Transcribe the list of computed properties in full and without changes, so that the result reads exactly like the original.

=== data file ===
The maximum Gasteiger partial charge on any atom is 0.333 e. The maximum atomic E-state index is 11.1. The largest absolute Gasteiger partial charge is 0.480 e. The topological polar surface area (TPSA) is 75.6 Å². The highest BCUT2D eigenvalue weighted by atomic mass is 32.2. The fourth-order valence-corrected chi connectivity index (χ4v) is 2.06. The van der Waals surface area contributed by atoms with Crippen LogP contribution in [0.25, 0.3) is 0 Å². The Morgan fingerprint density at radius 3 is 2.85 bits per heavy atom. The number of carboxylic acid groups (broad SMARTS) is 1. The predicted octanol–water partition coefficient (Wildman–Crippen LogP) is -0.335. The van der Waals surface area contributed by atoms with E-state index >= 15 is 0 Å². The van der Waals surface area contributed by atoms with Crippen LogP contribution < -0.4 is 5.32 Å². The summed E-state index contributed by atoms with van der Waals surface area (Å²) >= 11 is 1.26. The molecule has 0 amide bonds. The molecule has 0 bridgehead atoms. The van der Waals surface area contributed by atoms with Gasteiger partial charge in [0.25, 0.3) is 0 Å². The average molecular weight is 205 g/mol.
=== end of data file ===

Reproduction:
The maximum Gasteiger partial charge on any atom is 0.333 e. The maximum atomic E-state index is 11.1. The largest absolute Gasteiger partial charge is 0.480 e. The topological polar surface area (TPSA) is 75.6 Å². The highest BCUT2D eigenvalue weighted by atomic mass is 32.2. The fourth-order valence-corrected chi connectivity index (χ4v) is 2.06. The van der Waals surface area contributed by atoms with Crippen LogP contribution in [0.25, 0.3) is 0 Å². The Morgan fingerprint density at radius 3 is 2.85 bits per heavy atom. The number of carboxylic acid groups (broad SMARTS) is 1. The predicted octanol–water partition coefficient (Wildman–Crippen LogP) is -0.335. The van der Waals surface area contributed by atoms with E-state index >= 15 is 0 Å². The van der Waals surface area contributed by atoms with Crippen LogP contribution < -0.4 is 5.32 Å². The summed E-state index contributed by atoms with van der Waals surface area (Å²) >= 11 is 1.26. The molecule has 0 amide bonds. The molecule has 0 bridgehead atoms. The van der Waals surface area contributed by atoms with Gasteiger partial charge in [0.25, 0.3) is 0 Å². The average molecular weight is 205 g/mol.